Trump's speech was plenty scary

President Donald Trump is applauded by Vice President Mike Pence and U.S. House Speaker Paul Ryan, R-Wis., while delivering his first address to a joint session of Congress Feb. 28 in Washington. (CNS photo/Jim Lo Scalzo pool via Reuters)

Well, at least he didn't talk about "American carnage."

In his first address to a joint session of Congress last night, President Donald Trump cleared the bar he had set for himself in his inaugural address the month before, but that bar was pretty low. And, despite the many commentaries that worked primarily from a comparison with the inaugural address, and fund last night's offering a kind of reprieve or pivot, I was horrified by last night's address not least because by dialing back the dystopian language, it might prove more effective. Demagoguery is scarier when it is effective than when its aggressiveness turns people off.

And, yes, there was plenty of demagoguery. President Trump assigned four of the coveted seats in the First Lady's box to those who had lost a loved one to violence perpetrated by an undocumented immigrant. Of course, we all feel for these families and their loss. But, Trump's goal was not empathy, it was to paint the 11 million undocumented immigrants in this country as dangerous, potential murderers. The emotional impact of these victims cannot be allowed to obscure the absence of any data indicating that undocumented immigrants are particularly dangerous.

The president suggested he was open to some kind of comprehensive immigration bill. Do not take that bait. The bill passed by the gang of eight four years ago was bad enough, and that was with a Democratic president in the White House. That bill, you will recall, was never permitted a vote in the House because of Republican opposition. Does anyone think we will get a more humane bill now?

Mr. Trump proposed switching to a merit-based immigration system. "It is a basic principle that those seeking to enter a country ought to be able to support themselves financially," the president said. I suppose economic viability is one measure of "merit" but I am more concerned that our immigration system be reworked so that its primary goal is uniting families. Allowing parents to be with their children, wives with their husbands, grandparents with their grandkids, that counts as merit in my book as much as the ability to land a job in Silicon Valley. There are values at stake here and it will be interesting to see if the USCCB takes up the defense of those values or continues to pussyfoot around with the Trump team.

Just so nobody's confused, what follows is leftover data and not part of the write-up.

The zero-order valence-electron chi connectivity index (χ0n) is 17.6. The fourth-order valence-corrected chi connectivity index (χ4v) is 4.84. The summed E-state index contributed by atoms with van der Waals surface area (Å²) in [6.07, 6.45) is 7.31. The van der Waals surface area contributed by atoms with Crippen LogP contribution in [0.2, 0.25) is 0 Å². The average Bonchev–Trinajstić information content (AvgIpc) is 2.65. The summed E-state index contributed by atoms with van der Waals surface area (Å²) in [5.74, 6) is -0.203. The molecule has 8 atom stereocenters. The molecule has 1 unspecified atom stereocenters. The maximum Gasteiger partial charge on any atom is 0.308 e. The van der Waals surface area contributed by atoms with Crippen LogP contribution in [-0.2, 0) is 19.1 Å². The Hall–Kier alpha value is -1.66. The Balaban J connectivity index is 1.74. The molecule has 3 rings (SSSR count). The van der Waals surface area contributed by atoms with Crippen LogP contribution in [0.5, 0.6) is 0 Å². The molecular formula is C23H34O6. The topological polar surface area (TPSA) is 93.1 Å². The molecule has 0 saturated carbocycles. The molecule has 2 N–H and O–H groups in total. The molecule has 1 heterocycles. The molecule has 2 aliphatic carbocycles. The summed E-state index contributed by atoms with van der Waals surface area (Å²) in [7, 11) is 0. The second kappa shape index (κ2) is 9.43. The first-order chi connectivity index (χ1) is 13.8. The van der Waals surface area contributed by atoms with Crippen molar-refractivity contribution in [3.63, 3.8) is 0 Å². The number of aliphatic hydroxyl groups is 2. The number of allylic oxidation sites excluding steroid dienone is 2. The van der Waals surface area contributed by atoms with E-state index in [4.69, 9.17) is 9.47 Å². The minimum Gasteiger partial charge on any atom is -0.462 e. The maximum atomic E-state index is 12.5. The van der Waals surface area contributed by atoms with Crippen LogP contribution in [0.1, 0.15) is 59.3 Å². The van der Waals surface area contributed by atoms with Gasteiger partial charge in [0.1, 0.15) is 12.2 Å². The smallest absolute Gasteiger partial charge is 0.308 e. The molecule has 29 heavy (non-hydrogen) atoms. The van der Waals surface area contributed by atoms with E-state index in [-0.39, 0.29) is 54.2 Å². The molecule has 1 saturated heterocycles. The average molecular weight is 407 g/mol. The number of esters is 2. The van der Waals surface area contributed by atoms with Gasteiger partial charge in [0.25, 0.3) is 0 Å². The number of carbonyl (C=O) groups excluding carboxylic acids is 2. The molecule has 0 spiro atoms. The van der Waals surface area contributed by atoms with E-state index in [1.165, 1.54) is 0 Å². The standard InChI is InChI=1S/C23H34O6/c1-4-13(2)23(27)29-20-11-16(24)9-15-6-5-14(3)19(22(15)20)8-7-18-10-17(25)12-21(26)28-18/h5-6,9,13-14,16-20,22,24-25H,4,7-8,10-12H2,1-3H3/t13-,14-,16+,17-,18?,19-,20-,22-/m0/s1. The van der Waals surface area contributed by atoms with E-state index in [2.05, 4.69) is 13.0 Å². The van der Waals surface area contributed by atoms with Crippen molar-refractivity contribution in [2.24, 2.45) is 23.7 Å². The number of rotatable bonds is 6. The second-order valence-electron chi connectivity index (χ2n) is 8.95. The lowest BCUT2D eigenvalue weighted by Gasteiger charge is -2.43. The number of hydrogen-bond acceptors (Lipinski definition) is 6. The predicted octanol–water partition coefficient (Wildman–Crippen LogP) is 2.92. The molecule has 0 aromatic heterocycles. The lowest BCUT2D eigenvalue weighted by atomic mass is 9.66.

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On healthcare, President Trump said, "Mandating every American to buy government-approved health insurance was never the right solution for America." And, then he said, "[W]e should ensure that Americans with pre-existing conditions have access to coverage." Okay? What is to prevent someone, and we are mostly talking young people here, from waiting until they are sick to get coverage? Does anyone think the insurance companies will agree to a plan that has no mandate but retains that proscription against denial of coverage to those with pre-existing conditions?

The president said, "The time for trivial fights is behind us." Setting aside the irony that this sentiment was expressed by the most thin-skinned man in public life in our nation's history, the Democrats need to point out that fighting to protect health care for millions of our fellow Americans is not a trivial fight. Defending undocumented immigrants who have done nothing wrong other than overstay a visa or cross the border without documentation is not a trivial fight. Protecting our environment from the rampages of the extraction industry is not a trivial fight. Championing the integrity of American elections, free from the interference of Russian meddling, is not a trivial fight.

In his conclusion last night, the president said, "From now on, America will be empowered by our aspirations, not burdened by our fears," but who has done more to add to that burden than Trump himself? Yes, when you compare last night's speech with Trump's inaugural address we see what Dan Balz calls the president's "split political personality." But this is not new. Every president has to balance the desires of his or her base with the need to reach out beyond the base to the center of the electorate and, indeed, to the opposition party if you want to get certain things accomplished.

What is new is the degree to which this president stokes fear in order to accomplish his political ambitions. What is new is the extent to which he dismisses opposition as trivial, wagging his finger at Democratic Leader Nancy Pelosi several times during the speech. What is new is a president who gets high marks for sticking to his teleprompter. New and dangerous.

[Michael Sean Winters is NCR Washington columnist and a visiting fellow at The Catholic University of America's Institute for Policy Research and Catholic Studies.]


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